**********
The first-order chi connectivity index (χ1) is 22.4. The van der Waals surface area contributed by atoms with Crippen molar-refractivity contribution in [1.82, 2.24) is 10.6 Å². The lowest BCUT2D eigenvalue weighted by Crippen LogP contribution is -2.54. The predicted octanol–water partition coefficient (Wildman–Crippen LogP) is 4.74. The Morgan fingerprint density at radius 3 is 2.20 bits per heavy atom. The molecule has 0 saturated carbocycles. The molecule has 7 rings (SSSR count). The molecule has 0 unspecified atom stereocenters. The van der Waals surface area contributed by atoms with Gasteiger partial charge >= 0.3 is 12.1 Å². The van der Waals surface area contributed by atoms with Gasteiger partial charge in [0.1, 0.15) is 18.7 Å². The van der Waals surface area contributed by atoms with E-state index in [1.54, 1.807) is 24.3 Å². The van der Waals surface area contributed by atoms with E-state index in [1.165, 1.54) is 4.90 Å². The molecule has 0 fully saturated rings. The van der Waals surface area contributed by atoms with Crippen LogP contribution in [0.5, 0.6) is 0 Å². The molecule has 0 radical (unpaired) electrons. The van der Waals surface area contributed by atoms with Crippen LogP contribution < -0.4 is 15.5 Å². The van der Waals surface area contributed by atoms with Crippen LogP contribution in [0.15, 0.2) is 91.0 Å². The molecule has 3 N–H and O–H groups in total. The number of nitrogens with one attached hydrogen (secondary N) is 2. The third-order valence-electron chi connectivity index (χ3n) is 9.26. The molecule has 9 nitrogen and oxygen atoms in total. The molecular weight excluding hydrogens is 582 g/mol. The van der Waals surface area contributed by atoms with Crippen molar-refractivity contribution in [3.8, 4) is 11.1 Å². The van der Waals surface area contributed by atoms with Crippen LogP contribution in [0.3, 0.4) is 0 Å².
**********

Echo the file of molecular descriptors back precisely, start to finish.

The first-order chi connectivity index (χ1) is 22.4. The van der Waals surface area contributed by atoms with Crippen molar-refractivity contribution in [1.82, 2.24) is 10.6 Å². The lowest BCUT2D eigenvalue weighted by Crippen LogP contribution is -2.54. The predicted octanol–water partition coefficient (Wildman–Crippen LogP) is 4.74. The Morgan fingerprint density at radius 3 is 2.20 bits per heavy atom. The molecule has 0 saturated carbocycles. The molecule has 7 rings (SSSR count). The molecule has 0 unspecified atom stereocenters. The van der Waals surface area contributed by atoms with Gasteiger partial charge >= 0.3 is 12.1 Å². The van der Waals surface area contributed by atoms with Gasteiger partial charge in [0.1, 0.15) is 18.7 Å². The van der Waals surface area contributed by atoms with E-state index in [1.54, 1.807) is 24.3 Å². The van der Waals surface area contributed by atoms with E-state index in [1.165, 1.54) is 4.90 Å². The molecule has 0 fully saturated rings. The van der Waals surface area contributed by atoms with Crippen LogP contribution in [0.5, 0.6) is 0 Å². The molecule has 0 radical (unpaired) electrons. The van der Waals surface area contributed by atoms with Crippen LogP contribution < -0.4 is 15.5 Å². The van der Waals surface area contributed by atoms with Crippen LogP contribution in [0.15, 0.2) is 91.0 Å². The molecule has 3 N–H and O–H groups in total. The number of nitrogens with one attached hydrogen (secondary N) is 2. The third-order valence-electron chi connectivity index (χ3n) is 9.26. The molecule has 9 nitrogen and oxygen atoms in total. The molecular weight excluding hydrogens is 582 g/mol. The van der Waals surface area contributed by atoms with Crippen molar-refractivity contribution in [3.8, 4) is 11.1 Å². The van der Waals surface area contributed by atoms with Crippen LogP contribution in [0.3, 0.4) is 0 Å².